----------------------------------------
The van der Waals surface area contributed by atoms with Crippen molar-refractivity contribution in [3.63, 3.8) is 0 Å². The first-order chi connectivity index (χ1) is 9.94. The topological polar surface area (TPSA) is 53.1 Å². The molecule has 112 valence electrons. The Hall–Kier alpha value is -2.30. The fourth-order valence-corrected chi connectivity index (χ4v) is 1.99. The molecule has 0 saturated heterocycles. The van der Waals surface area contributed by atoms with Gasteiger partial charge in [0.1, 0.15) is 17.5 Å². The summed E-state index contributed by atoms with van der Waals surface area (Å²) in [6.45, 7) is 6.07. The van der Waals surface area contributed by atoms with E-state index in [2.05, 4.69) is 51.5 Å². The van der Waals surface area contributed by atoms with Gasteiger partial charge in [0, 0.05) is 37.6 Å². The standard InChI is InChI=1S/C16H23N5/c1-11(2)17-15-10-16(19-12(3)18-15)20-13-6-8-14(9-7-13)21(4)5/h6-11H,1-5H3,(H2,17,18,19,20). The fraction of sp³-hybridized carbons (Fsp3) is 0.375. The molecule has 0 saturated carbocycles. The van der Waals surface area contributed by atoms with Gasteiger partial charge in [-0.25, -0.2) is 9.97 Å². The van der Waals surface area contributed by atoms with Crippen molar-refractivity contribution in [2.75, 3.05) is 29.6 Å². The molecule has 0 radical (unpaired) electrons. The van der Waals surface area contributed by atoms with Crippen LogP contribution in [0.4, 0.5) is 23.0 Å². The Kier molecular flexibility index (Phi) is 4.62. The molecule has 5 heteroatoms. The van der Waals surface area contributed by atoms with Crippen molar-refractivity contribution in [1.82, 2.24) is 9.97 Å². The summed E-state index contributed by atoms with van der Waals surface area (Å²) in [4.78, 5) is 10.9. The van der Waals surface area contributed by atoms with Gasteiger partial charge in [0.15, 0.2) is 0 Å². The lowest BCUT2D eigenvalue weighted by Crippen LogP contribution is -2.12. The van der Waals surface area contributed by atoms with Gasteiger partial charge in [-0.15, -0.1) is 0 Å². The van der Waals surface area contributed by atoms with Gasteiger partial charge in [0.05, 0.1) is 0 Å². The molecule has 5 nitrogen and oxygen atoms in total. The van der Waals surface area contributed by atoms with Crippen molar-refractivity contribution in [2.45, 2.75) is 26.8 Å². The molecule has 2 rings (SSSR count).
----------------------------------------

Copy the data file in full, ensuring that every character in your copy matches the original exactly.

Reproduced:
The van der Waals surface area contributed by atoms with Crippen molar-refractivity contribution in [3.63, 3.8) is 0 Å². The first-order chi connectivity index (χ1) is 9.94. The topological polar surface area (TPSA) is 53.1 Å². The molecule has 112 valence electrons. The Hall–Kier alpha value is -2.30. The fourth-order valence-corrected chi connectivity index (χ4v) is 1.99. The molecule has 0 saturated heterocycles. The van der Waals surface area contributed by atoms with Gasteiger partial charge in [0.1, 0.15) is 17.5 Å². The summed E-state index contributed by atoms with van der Waals surface area (Å²) in [6.45, 7) is 6.07. The van der Waals surface area contributed by atoms with E-state index in [2.05, 4.69) is 51.5 Å². The van der Waals surface area contributed by atoms with Gasteiger partial charge in [0, 0.05) is 37.6 Å². The standard InChI is InChI=1S/C16H23N5/c1-11(2)17-15-10-16(19-12(3)18-15)20-13-6-8-14(9-7-13)21(4)5/h6-11H,1-5H3,(H2,17,18,19,20). The fraction of sp³-hybridized carbons (Fsp3) is 0.375. The molecule has 0 saturated carbocycles. The van der Waals surface area contributed by atoms with Gasteiger partial charge in [-0.25, -0.2) is 9.97 Å². The van der Waals surface area contributed by atoms with Crippen molar-refractivity contribution in [2.75, 3.05) is 29.6 Å². The molecule has 0 radical (unpaired) electrons. The van der Waals surface area contributed by atoms with Crippen LogP contribution in [0.4, 0.5) is 23.0 Å². The Kier molecular flexibility index (Phi) is 4.62. The molecule has 5 heteroatoms. The van der Waals surface area contributed by atoms with Crippen molar-refractivity contribution in [1.82, 2.24) is 9.97 Å². The summed E-state index contributed by atoms with van der Waals surface area (Å²) in [4.78, 5) is 10.9. The van der Waals surface area contributed by atoms with Gasteiger partial charge in [0.15, 0.2) is 0 Å². The lowest BCUT2D eigenvalue weighted by Crippen LogP contribution is -2.12. The van der Waals surface area contributed by atoms with Gasteiger partial charge in [-0.15, -0.1) is 0 Å². The van der Waals surface area contributed by atoms with Gasteiger partial charge in [0.05, 0.1) is 0 Å². The molecule has 5 nitrogen and oxygen atoms in total. The van der Waals surface area contributed by atoms with Crippen molar-refractivity contribution in [2.45, 2.75) is 26.8 Å². The molecule has 2 rings (SSSR count).